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Nassau unveils new wastewater technology expected to save 300 million gallons a year

Nassau County Executive Laura Curran and Suez North America executives unveiled new technology on Friday that is expected save up to 300 million gallons of water annually at the Cedar Creek Water Pollution Control Plant in Wantagh.  (Credit: Newsday / Morgan Campbell)

Suez North America, operator of Nassau’s sewer system, unveiled its new water recycling system — technology expected to save up to 300 million gallons of groundwater annually — at the county’s Cedar Creek Water Pollution Control Plant in Wantagh Friday. 

The $1.1 million project, paid entirely by Suez, will reuse treated wastewater for plant operations such as  cooling generators and washing tanks and equipment. The project is expected to result in a net reduction of the plant’s operating expenses by more than $350,000 per year.

“We accepted the challenge (from Nassau County Executive Laura Curran) to be innovative and find new ways to protect the environment,” Eric Gernath, chief executive of Suez North America, said at a news conference Friday. 

"Investment in water reuse is critical to help our island maintain a clean, safe and abundant water supply," said Adrienne Esposito, executive director of Citizens Campaign for the Environment, a local non-profit that advocates for environmental policies. "We must conserve drinking water on Long Island to make sure we are sustainable."

The water reuse system utilizes large strainers to remove solids from wastewater and ultraviolet light to kill bacteria. The Cedar Creek facility typically uses about 600 gallons of groundwater per minute.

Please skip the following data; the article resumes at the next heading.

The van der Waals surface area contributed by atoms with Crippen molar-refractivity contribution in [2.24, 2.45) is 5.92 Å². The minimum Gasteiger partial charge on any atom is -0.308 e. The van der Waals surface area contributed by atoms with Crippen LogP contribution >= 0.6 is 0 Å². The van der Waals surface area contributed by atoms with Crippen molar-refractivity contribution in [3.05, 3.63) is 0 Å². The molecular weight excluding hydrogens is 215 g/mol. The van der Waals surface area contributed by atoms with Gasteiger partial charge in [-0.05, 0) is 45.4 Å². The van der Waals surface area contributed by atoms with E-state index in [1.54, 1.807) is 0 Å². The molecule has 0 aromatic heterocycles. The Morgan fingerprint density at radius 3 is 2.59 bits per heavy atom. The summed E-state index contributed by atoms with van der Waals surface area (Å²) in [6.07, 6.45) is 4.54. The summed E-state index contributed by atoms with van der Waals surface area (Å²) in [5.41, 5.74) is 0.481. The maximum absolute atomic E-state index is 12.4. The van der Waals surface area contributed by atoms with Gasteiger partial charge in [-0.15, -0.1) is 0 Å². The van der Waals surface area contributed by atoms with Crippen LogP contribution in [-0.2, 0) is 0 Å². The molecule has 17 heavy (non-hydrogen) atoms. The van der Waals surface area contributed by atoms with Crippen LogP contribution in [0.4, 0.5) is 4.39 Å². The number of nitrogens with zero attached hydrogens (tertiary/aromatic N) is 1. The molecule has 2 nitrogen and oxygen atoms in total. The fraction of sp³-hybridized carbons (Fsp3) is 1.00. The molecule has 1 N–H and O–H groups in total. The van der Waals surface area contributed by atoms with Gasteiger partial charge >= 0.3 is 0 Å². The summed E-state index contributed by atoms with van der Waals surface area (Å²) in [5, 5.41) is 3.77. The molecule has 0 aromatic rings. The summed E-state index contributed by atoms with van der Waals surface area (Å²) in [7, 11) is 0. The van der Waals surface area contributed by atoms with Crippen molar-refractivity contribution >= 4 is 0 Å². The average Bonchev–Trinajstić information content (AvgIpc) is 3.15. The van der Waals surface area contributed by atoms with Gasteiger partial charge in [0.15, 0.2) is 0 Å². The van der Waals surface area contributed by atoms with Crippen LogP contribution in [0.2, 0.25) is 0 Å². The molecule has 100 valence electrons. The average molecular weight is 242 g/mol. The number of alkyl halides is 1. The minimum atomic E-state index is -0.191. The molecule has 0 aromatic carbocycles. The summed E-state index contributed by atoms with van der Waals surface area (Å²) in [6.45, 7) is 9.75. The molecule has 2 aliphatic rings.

Byproducts of the process, such as biosolids, can be used for agricultural purposes and biogas to generate electricity or heat, said Suez North America vice president and general manager Alan Weland.

The system will result in an 80 percent reduction in the amount of water withdrawn from the aquifer, according to Curran. "This project is helping Nassau County protect our aquifer, preserve our drinking water and save our taxpayers money." 

Suez intends to explore the possibility of utilizing highly treated plant effluent to water the golf course adjacent to Bay Park and to water Cedar Creek Park. In the future, additional water reuse systems may be built at Bay Park and Glen Cove facilities. 

"Water recycling is not just a California issue," Gernath said, noting other states such as Florida, Texas and Arizona are finding ways to mitigate water issues.

Suez is one of the largest wastewater utilities in New York State and has operated Nassau’s three major wastewater treatment plants, 53 pumping stations and 3,000 miles of sewers, since January 2015. The contract will pay the French-based company at least $1.14 billion over 20 years.

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